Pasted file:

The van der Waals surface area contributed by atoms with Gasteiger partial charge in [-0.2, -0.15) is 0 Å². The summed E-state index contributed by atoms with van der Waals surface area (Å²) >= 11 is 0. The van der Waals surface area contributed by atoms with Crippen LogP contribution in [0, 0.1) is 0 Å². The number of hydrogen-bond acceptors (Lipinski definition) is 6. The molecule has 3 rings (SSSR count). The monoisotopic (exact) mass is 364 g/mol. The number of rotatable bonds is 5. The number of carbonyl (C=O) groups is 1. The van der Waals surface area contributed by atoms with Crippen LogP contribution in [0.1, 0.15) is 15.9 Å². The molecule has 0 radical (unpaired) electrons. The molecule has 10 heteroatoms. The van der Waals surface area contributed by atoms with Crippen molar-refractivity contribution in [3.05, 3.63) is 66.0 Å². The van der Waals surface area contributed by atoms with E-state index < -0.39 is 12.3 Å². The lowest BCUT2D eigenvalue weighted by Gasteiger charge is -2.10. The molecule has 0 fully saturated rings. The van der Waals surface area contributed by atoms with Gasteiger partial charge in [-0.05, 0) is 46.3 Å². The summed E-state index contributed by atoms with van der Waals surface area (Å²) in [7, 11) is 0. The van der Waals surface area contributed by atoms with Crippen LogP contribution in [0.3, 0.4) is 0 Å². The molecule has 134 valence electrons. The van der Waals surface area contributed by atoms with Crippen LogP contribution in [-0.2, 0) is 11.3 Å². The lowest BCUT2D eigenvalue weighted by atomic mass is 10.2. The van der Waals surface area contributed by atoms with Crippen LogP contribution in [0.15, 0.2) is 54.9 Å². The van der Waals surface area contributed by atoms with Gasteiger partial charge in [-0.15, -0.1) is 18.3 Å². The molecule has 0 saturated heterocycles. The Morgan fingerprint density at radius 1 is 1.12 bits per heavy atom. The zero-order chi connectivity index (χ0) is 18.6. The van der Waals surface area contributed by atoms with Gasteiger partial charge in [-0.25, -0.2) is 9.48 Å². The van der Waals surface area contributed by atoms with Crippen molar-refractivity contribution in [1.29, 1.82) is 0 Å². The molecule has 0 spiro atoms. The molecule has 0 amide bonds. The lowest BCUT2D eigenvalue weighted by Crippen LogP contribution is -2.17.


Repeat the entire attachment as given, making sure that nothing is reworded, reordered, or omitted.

The van der Waals surface area contributed by atoms with Gasteiger partial charge in [-0.2, -0.15) is 0 Å². The summed E-state index contributed by atoms with van der Waals surface area (Å²) >= 11 is 0. The van der Waals surface area contributed by atoms with Crippen LogP contribution in [0, 0.1) is 0 Å². The number of hydrogen-bond acceptors (Lipinski definition) is 6. The molecule has 3 rings (SSSR count). The monoisotopic (exact) mass is 364 g/mol. The number of rotatable bonds is 5. The number of carbonyl (C=O) groups is 1. The van der Waals surface area contributed by atoms with Crippen LogP contribution in [0.1, 0.15) is 15.9 Å². The molecule has 0 radical (unpaired) electrons. The molecule has 10 heteroatoms. The van der Waals surface area contributed by atoms with Crippen molar-refractivity contribution in [3.05, 3.63) is 66.0 Å². The van der Waals surface area contributed by atoms with E-state index < -0.39 is 12.3 Å². The lowest BCUT2D eigenvalue weighted by Gasteiger charge is -2.10. The molecule has 0 fully saturated rings. The van der Waals surface area contributed by atoms with Gasteiger partial charge in [-0.05, 0) is 46.3 Å². The summed E-state index contributed by atoms with van der Waals surface area (Å²) in [7, 11) is 0. The van der Waals surface area contributed by atoms with Crippen LogP contribution in [0.3, 0.4) is 0 Å². The molecule has 134 valence electrons. The van der Waals surface area contributed by atoms with Crippen LogP contribution in [-0.2, 0) is 11.3 Å². The lowest BCUT2D eigenvalue weighted by atomic mass is 10.2. The van der Waals surface area contributed by atoms with Crippen LogP contribution in [0.15, 0.2) is 54.9 Å². The van der Waals surface area contributed by atoms with Gasteiger partial charge in [-0.15, -0.1) is 18.3 Å². The molecule has 0 saturated heterocycles. The Morgan fingerprint density at radius 1 is 1.12 bits per heavy atom. The zero-order chi connectivity index (χ0) is 18.6. The van der Waals surface area contributed by atoms with Gasteiger partial charge in [-0.25, -0.2) is 9.48 Å². The van der Waals surface area contributed by atoms with Crippen molar-refractivity contribution in [1.29, 1.82) is 0 Å². The molecule has 0 spiro atoms. The molecule has 0 amide bonds. The lowest BCUT2D eigenvalue weighted by Crippen LogP contribution is -2.17.